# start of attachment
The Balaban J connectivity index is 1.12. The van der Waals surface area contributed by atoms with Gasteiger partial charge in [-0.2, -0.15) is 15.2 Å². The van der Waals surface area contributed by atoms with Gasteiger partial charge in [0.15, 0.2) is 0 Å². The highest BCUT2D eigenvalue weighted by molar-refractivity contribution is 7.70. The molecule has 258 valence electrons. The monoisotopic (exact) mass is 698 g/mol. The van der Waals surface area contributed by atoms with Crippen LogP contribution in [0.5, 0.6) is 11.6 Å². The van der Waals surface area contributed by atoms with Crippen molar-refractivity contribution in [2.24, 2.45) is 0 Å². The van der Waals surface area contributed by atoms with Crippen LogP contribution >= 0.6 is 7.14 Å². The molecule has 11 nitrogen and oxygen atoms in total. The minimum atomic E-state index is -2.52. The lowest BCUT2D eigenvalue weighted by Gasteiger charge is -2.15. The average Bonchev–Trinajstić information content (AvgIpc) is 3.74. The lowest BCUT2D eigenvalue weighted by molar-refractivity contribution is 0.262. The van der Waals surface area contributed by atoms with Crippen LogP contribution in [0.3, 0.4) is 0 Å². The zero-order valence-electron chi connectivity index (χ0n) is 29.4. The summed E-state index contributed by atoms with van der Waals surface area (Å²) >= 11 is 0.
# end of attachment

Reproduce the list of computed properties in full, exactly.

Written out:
The Balaban J connectivity index is 1.12. The van der Waals surface area contributed by atoms with Gasteiger partial charge in [-0.2, -0.15) is 15.2 Å². The van der Waals surface area contributed by atoms with Gasteiger partial charge in [0.15, 0.2) is 0 Å². The highest BCUT2D eigenvalue weighted by molar-refractivity contribution is 7.70. The molecule has 258 valence electrons. The monoisotopic (exact) mass is 698 g/mol. The van der Waals surface area contributed by atoms with Crippen LogP contribution in [0.5, 0.6) is 11.6 Å². The van der Waals surface area contributed by atoms with Crippen molar-refractivity contribution in [2.24, 2.45) is 0 Å². The van der Waals surface area contributed by atoms with Crippen LogP contribution >= 0.6 is 7.14 Å². The molecule has 11 nitrogen and oxygen atoms in total. The minimum atomic E-state index is -2.52. The lowest BCUT2D eigenvalue weighted by Gasteiger charge is -2.15. The average Bonchev–Trinajstić information content (AvgIpc) is 3.74. The lowest BCUT2D eigenvalue weighted by molar-refractivity contribution is 0.262. The van der Waals surface area contributed by atoms with Crippen LogP contribution in [0.3, 0.4) is 0 Å². The zero-order valence-electron chi connectivity index (χ0n) is 29.4. The summed E-state index contributed by atoms with van der Waals surface area (Å²) >= 11 is 0.